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Publication numberUS4576887 A
Publication typeGrant
Application numberUS 06/551,275
Publication dateMar 18, 1986
Filing dateNov 14, 1983
Priority dateNov 14, 1983
Fee statusLapsed
Publication number06551275, 551275, US 4576887 A, US 4576887A, US-A-4576887, US4576887 A, US4576887A
InventorsPaul Ehrlich, Wayne A. Anderson, En T. Kang, Ansuya P. Bhatt
Original AssigneeThe Research Foundation Of State University Of New York
Export CitationBiBTeX, EndNote, RefMan
External Links: USPTO, USPTO Assignment, Espacenet
Photoconductive polymer compositions
US 4576887 A
Photoconductive organic polymers useful in the preparation of photodetectors and photoconductive devices comprise a transrich polyphenylacetylene. The photoconductive properties may be further enhanced by the addition of an electron-acceptor dopant, and sensitized to selected spectral regions by the addition of a selected dye.
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What is claimed is:
1. A photoconductive device comprising polyphenylacetylene as a photoconductive material thereof, at least 60 weight percent of said polyphenylacetylene being in the trans-configuration.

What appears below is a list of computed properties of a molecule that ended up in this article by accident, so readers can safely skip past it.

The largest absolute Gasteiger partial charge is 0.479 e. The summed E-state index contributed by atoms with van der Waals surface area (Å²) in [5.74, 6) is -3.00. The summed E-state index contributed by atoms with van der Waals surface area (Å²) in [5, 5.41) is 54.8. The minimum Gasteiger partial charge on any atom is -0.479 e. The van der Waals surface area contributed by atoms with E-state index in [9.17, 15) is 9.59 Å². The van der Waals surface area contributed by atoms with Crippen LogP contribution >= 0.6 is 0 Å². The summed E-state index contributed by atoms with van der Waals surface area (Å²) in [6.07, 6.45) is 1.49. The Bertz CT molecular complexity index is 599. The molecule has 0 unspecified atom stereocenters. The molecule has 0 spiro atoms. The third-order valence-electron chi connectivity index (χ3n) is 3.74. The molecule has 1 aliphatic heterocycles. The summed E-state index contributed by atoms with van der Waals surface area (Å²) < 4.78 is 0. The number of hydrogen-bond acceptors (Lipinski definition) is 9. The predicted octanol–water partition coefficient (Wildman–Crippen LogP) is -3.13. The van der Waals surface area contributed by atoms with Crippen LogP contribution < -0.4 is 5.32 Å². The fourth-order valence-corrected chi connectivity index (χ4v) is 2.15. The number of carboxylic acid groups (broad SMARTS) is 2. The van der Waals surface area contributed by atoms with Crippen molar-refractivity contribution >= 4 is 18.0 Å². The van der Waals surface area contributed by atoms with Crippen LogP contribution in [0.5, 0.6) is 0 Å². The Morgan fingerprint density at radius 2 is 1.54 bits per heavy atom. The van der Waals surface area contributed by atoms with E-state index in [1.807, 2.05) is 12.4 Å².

2. A photoconductive device according to claim 1 wherein the photoconductive material is undoped polyphenylacetylene.
3. A photoconductive device according to claim 1 wherein the photoconductive active material is polyphenylacetylene having incorporated therein an electron-acceptor dopant.
4. A photoconductive device according to claim 3 wherein the dopant is iodine.
5. A photoconductive device according to claim 1 wherein the photoconductive material is polyphenylacetylene having incorporation therein a dye.
6. A photoconductive device according to claim 5 wherein the dye is Pyronin Y.
7. A photoconductive device according to claim 5 wherein the dye is methylene blue.
8. A photoconductive composition comprising a polyphenylacetylene, at least 60 weight percent of said polyphenylacetylene being in the trans-configuration having a dye incorporated therein.
9. A photoconductive composition according to claim 8 wherein the dye is Pyronin Y.
10. A photoconductive composition according to claim 8 wherein the dye is methylene blue.
11. A photoconductive composition according to claim 8 having incorporated therein an electron-acceptor dopant.

This invention was made with United States Government support under Grant DMR 79-16912 (RF 150-2329A) awarded by The National Research Foundation. The United States Government has certain rights in this invention.